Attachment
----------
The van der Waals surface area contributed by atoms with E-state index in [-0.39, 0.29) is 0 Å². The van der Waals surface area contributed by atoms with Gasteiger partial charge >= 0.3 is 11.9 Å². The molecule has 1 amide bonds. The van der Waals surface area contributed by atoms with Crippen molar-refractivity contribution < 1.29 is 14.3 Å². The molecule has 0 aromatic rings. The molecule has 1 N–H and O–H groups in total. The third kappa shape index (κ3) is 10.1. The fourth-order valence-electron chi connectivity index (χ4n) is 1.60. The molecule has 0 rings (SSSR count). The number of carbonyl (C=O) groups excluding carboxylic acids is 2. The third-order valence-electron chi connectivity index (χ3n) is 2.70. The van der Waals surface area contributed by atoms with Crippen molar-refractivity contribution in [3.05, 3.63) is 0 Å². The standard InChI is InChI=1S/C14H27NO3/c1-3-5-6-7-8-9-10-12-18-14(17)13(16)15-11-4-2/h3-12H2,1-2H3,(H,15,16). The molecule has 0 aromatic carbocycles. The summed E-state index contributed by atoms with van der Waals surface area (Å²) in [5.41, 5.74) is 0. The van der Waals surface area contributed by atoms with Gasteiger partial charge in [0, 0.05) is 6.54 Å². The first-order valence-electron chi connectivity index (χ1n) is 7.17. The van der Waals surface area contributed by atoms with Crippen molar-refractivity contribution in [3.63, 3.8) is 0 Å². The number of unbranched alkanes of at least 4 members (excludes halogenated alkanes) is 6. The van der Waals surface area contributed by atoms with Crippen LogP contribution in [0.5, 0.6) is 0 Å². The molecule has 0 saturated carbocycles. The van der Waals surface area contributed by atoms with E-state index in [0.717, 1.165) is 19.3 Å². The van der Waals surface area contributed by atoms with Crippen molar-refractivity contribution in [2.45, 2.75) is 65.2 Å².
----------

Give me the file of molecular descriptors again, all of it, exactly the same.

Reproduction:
The van der Waals surface area contributed by atoms with E-state index in [-0.39, 0.29) is 0 Å². The van der Waals surface area contributed by atoms with Gasteiger partial charge >= 0.3 is 11.9 Å². The molecule has 1 amide bonds. The van der Waals surface area contributed by atoms with Crippen molar-refractivity contribution < 1.29 is 14.3 Å². The molecule has 0 aromatic rings. The molecule has 1 N–H and O–H groups in total. The third kappa shape index (κ3) is 10.1. The fourth-order valence-electron chi connectivity index (χ4n) is 1.60. The molecule has 0 rings (SSSR count). The number of carbonyl (C=O) groups excluding carboxylic acids is 2. The third-order valence-electron chi connectivity index (χ3n) is 2.70. The van der Waals surface area contributed by atoms with Crippen molar-refractivity contribution in [3.05, 3.63) is 0 Å². The standard InChI is InChI=1S/C14H27NO3/c1-3-5-6-7-8-9-10-12-18-14(17)13(16)15-11-4-2/h3-12H2,1-2H3,(H,15,16). The molecule has 0 aromatic carbocycles. The summed E-state index contributed by atoms with van der Waals surface area (Å²) in [5.41, 5.74) is 0. The van der Waals surface area contributed by atoms with Gasteiger partial charge in [0, 0.05) is 6.54 Å². The first-order valence-electron chi connectivity index (χ1n) is 7.17. The van der Waals surface area contributed by atoms with Crippen molar-refractivity contribution in [3.63, 3.8) is 0 Å². The number of unbranched alkanes of at least 4 members (excludes halogenated alkanes) is 6. The van der Waals surface area contributed by atoms with Crippen LogP contribution in [0.5, 0.6) is 0 Å². The molecule has 0 saturated carbocycles. The van der Waals surface area contributed by atoms with E-state index in [0.717, 1.165) is 19.3 Å². The van der Waals surface area contributed by atoms with Crippen molar-refractivity contribution in [2.45, 2.75) is 65.2 Å².